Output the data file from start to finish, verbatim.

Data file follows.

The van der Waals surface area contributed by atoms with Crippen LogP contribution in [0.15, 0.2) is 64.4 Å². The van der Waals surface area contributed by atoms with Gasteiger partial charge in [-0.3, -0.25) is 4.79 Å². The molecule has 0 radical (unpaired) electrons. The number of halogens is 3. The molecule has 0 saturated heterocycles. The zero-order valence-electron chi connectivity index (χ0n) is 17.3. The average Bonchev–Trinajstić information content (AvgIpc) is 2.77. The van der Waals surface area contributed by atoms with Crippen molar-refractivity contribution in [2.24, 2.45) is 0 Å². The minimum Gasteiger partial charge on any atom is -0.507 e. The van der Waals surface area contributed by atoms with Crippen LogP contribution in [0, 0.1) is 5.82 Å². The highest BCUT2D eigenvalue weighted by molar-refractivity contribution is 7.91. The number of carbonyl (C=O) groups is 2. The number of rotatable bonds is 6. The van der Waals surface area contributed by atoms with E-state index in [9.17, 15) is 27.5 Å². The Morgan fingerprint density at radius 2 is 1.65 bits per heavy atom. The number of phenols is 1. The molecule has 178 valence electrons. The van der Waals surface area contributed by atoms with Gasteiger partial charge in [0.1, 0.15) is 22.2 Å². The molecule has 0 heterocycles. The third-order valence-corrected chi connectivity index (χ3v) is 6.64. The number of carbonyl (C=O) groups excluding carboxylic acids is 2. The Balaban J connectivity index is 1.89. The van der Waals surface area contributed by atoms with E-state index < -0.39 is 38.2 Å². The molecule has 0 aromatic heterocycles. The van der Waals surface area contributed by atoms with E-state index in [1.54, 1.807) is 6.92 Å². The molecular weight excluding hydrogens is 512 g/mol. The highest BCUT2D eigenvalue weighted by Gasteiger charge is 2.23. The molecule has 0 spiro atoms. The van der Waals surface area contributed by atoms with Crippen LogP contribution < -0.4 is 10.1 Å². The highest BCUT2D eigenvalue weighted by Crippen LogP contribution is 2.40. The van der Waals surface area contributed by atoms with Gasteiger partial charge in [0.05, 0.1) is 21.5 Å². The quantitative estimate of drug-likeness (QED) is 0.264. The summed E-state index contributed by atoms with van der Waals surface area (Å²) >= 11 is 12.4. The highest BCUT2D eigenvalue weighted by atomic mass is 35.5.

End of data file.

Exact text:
The van der Waals surface area contributed by atoms with Crippen LogP contribution in [0.15, 0.2) is 64.4 Å². The van der Waals surface area contributed by atoms with Gasteiger partial charge in [-0.3, -0.25) is 4.79 Å². The molecule has 0 radical (unpaired) electrons. The number of halogens is 3. The molecule has 0 saturated heterocycles. The zero-order valence-electron chi connectivity index (χ0n) is 17.3. The average Bonchev–Trinajstić information content (AvgIpc) is 2.77. The van der Waals surface area contributed by atoms with Crippen molar-refractivity contribution in [2.24, 2.45) is 0 Å². The minimum Gasteiger partial charge on any atom is -0.507 e. The van der Waals surface area contributed by atoms with Crippen LogP contribution in [0, 0.1) is 5.82 Å². The highest BCUT2D eigenvalue weighted by molar-refractivity contribution is 7.91. The number of carbonyl (C=O) groups is 2. The number of rotatable bonds is 6. The van der Waals surface area contributed by atoms with E-state index in [9.17, 15) is 27.5 Å². The Morgan fingerprint density at radius 2 is 1.65 bits per heavy atom. The number of phenols is 1. The molecule has 178 valence electrons. The van der Waals surface area contributed by atoms with Gasteiger partial charge in [0.1, 0.15) is 22.2 Å². The molecule has 0 heterocycles. The third-order valence-corrected chi connectivity index (χ3v) is 6.64. The number of carbonyl (C=O) groups excluding carboxylic acids is 2. The Balaban J connectivity index is 1.89. The van der Waals surface area contributed by atoms with E-state index < -0.39 is 38.2 Å². The molecule has 0 aromatic heterocycles. The van der Waals surface area contributed by atoms with E-state index in [1.54, 1.807) is 6.92 Å². The molecular weight excluding hydrogens is 512 g/mol. The highest BCUT2D eigenvalue weighted by Gasteiger charge is 2.23. The molecule has 0 spiro atoms. The van der Waals surface area contributed by atoms with Crippen LogP contribution < -0.4 is 10.1 Å². The highest BCUT2D eigenvalue weighted by Crippen LogP contribution is 2.40. The van der Waals surface area contributed by atoms with Gasteiger partial charge in [0.05, 0.1) is 21.5 Å². The quantitative estimate of drug-likeness (QED) is 0.264. The summed E-state index contributed by atoms with van der Waals surface area (Å²) >= 11 is 12.4. The highest BCUT2D eigenvalue weighted by atomic mass is 35.5.